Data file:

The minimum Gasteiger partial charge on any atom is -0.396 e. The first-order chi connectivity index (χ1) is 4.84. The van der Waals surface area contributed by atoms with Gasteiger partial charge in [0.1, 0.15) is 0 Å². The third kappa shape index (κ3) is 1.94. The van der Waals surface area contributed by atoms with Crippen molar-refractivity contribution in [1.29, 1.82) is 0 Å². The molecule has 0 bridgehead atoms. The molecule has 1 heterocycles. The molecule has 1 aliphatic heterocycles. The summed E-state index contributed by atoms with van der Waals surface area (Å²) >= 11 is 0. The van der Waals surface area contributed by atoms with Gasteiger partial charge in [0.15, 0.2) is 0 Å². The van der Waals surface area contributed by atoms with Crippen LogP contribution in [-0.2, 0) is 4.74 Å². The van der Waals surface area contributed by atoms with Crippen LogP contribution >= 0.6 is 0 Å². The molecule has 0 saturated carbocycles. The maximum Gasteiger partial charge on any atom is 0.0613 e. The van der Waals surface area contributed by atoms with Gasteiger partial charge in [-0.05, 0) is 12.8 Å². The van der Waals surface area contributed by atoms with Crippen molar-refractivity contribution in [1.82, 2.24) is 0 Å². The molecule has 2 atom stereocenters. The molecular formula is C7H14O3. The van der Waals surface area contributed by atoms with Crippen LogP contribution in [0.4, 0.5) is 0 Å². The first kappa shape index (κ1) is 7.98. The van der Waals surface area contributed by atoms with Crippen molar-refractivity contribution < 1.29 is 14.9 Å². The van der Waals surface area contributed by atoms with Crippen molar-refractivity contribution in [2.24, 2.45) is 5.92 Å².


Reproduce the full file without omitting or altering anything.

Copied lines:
The minimum Gasteiger partial charge on any atom is -0.396 e. The first-order chi connectivity index (χ1) is 4.84. The van der Waals surface area contributed by atoms with Gasteiger partial charge in [0.1, 0.15) is 0 Å². The third kappa shape index (κ3) is 1.94. The van der Waals surface area contributed by atoms with Crippen molar-refractivity contribution in [1.29, 1.82) is 0 Å². The molecule has 0 bridgehead atoms. The molecule has 1 heterocycles. The molecule has 1 aliphatic heterocycles. The summed E-state index contributed by atoms with van der Waals surface area (Å²) >= 11 is 0. The van der Waals surface area contributed by atoms with Gasteiger partial charge in [0.15, 0.2) is 0 Å². The van der Waals surface area contributed by atoms with Crippen LogP contribution in [-0.2, 0) is 4.74 Å². The van der Waals surface area contributed by atoms with Crippen LogP contribution >= 0.6 is 0 Å². The molecule has 0 saturated carbocycles. The maximum Gasteiger partial charge on any atom is 0.0613 e. The van der Waals surface area contributed by atoms with Gasteiger partial charge in [-0.05, 0) is 12.8 Å². The van der Waals surface area contributed by atoms with Crippen molar-refractivity contribution in [1.82, 2.24) is 0 Å². The molecule has 2 atom stereocenters. The molecular formula is C7H14O3. The van der Waals surface area contributed by atoms with Crippen LogP contribution in [0.4, 0.5) is 0 Å². The first kappa shape index (κ1) is 7.98. The van der Waals surface area contributed by atoms with Crippen molar-refractivity contribution < 1.29 is 14.9 Å². The van der Waals surface area contributed by atoms with Crippen molar-refractivity contribution in [2.24, 2.45) is 5.92 Å².